Life Insurance Policies
Details Last Updated: Monday, 01 March 2021
A topic that's not an easy one to talk about is life insurance. Adding to this stress are aggressive agents, which can make this subject difficult to discuss in an objective manner. As consumers, the most important fact to keep in mind is this: a life insurance policy is an important part of every family's financial contingency plan. In this article we will talk about different life insurance policies, however, if you would like to go deeper, you can read one of our articles on life insurance statistics.
Financial Planning and Life Insurance
In fact, life insurance plays a very important role in every family's financial future. No one likes to think about it, but when it's needed, life insurance becomes an asset that can help eliminate the financial burden or pain a family and loved ones might feel from the sudden loss of income.
While insurance policies are typically purchased to provide a monetary benefit to beneficiaries, it can play other roles too such as:
Providing funds to pay for the deceased person's funeral.
Insuring against a particular need. For example paying off a loan such as a home mortgage or student loan.
Providing funds to pay income taxes or other final obligations due on an estate.
Compensation to a company in the event of a loss of a key employee, or to provide funds to purchase the remaining share of a business from a partner.
Once the reasons for purchasing life insurance are clear, it should be easier to figure out just how much coverage is needed. A policy should be just large enough to meet the needs identified earlier. To be over insured is just as bad as being underinsured, since excessive premiums can take money away from other long range financial savings goals.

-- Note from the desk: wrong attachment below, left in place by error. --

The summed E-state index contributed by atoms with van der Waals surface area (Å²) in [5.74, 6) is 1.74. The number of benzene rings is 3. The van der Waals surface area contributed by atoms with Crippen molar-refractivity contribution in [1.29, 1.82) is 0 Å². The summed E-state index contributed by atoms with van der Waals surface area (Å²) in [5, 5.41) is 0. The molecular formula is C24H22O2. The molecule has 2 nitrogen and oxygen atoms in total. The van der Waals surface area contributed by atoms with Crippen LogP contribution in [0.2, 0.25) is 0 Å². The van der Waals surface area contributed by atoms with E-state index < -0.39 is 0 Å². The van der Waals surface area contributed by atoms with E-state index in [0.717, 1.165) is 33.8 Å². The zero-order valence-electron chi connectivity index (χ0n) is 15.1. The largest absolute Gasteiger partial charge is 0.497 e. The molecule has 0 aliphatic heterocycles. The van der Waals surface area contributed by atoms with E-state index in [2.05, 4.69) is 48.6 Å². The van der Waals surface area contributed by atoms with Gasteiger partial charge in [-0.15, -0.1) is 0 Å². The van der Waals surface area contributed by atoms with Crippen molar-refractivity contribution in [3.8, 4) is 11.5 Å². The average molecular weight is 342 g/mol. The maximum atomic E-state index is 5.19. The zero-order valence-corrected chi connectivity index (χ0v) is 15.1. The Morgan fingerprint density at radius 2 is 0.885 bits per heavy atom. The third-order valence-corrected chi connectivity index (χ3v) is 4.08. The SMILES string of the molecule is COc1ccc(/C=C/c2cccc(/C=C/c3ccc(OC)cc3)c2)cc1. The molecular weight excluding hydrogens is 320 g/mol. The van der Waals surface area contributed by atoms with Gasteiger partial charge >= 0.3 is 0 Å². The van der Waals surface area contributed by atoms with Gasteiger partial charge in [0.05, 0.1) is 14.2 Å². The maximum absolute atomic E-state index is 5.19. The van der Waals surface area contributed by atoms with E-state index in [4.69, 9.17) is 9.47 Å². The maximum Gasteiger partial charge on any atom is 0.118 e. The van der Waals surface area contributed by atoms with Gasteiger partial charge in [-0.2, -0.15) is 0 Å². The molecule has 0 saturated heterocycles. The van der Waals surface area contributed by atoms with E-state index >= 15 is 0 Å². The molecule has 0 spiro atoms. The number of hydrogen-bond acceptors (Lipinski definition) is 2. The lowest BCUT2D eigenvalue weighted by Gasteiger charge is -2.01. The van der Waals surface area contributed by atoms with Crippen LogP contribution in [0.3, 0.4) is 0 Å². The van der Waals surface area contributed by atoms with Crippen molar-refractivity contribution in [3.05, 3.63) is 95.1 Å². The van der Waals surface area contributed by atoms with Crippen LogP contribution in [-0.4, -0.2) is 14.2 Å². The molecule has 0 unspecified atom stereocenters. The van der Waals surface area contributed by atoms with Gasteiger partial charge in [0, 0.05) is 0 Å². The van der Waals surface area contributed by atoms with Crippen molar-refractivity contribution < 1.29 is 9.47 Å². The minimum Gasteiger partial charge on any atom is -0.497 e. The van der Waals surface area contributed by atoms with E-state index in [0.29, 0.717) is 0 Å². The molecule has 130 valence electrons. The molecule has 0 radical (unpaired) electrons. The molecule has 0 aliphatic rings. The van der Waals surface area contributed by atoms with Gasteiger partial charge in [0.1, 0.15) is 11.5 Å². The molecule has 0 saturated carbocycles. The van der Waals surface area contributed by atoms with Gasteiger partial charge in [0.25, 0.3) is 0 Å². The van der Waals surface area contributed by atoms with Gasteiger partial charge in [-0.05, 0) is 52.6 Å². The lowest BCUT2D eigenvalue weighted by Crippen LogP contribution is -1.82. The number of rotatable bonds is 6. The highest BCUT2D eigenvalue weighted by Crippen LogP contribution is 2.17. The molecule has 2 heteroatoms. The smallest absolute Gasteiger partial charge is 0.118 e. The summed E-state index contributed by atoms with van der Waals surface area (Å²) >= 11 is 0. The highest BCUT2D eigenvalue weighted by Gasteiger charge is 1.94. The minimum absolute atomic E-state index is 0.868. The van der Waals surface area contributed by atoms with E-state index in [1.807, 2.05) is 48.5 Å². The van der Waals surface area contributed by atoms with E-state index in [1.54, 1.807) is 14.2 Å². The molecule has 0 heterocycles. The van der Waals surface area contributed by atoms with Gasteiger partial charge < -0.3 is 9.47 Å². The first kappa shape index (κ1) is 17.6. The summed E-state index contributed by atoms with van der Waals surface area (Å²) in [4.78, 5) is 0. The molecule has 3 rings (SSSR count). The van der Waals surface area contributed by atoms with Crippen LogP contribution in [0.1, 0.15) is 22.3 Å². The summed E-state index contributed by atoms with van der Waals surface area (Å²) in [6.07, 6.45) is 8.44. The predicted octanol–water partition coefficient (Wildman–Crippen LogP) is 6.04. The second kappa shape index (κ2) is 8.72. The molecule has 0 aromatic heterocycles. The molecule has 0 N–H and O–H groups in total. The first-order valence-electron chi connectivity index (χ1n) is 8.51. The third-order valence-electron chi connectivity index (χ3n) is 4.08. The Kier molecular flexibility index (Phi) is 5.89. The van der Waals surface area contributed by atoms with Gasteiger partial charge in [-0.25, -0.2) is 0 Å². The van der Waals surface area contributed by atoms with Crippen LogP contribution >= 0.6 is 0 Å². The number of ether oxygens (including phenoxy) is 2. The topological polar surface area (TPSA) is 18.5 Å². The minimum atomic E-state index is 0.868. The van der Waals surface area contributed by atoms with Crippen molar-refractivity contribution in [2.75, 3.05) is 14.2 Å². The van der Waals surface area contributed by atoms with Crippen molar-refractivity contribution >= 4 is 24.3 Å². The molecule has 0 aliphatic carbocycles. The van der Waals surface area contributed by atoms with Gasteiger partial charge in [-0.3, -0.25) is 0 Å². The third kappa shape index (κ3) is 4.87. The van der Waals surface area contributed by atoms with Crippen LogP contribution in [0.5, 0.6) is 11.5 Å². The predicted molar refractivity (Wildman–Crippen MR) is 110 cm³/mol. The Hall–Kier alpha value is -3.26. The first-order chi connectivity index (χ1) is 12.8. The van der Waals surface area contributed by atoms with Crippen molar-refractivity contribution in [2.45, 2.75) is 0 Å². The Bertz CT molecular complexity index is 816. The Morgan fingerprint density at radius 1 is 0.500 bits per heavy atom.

In the next several sections we're going to discuss the specific types of insurance policies on the market today, and how they're bundled, or sold, by insurance agents. We'll also briefly discuss some of the more interesting features of each plan.
Term Life Insurance Policies
Term life insurance is an affordable way to provide financial security for loved ones. By nature, term insurance is usually guaranteed for "terms" or intervals such as 10, 20 or 30 years. It's also designed to provide for a one-time benefit. Moreover, unlike whole life and universal life policies (discussed later), term insurance does not have a cash value.
The one true risk this coverage carries with it is the fact the policyholder might be uninsurable when the coverage finally expires. This can happen due to the onset of an illness or a medical condition that developed over time. One way around this is to purchase one-year renewable term policies, where the premium escalates each year, as the policyholder grows older.
Whole Life Insurance Policies
A whole life insurance policy combines the benefits of a term policy with that of an investment that has a cash value. During the early years of the policy, a smaller portion of the premium will go towards the cost of providing a life insurance benefit, and a larger share to the cash balance account. As the policyholder ages, the cost to provide insurance will rise, and a smaller percentage will be allocated to the investment account.
In addition to providing the policyholder with a cash value, certain whole life plans also provide for dividends, which are paid when the actual cost to provide coverage turns out to be less than assumed in the insurance carrier's original forecast.
Because of the way premiums are calculated, the policy is considered permanent life insurance. A permanent life insurance policy is one that will continue to provide coverage as long as the owner makes their annual premium payments.
Universal Life Insurance Policy
Universal life insurance policies also provide permanent life insurance, in addition to carrying a guarantee against premium lapse. These policies also frequently carry a guaranteed minimum interest crediting feature, and a potential for a tax-deferred cash value fund accumulation.
There also the most flexible form of life insurance available today. It's possible to find universal policies that offer multiple benefit options, such as a survivorship plan that covers two individuals. Because of this flexibility and accumulating cash value, they're often used in estate and business continuity planning.
Cashing in a Life Insurance Policy
There are times when a policyholder needs access to the cash value of their insurance policy, which is often referred to as the surrender value. When cashing in a life insurance policy, any gain will be taxed as ordinary income. The gain on a policy is calculated as the difference between the premiums paid and its cash value.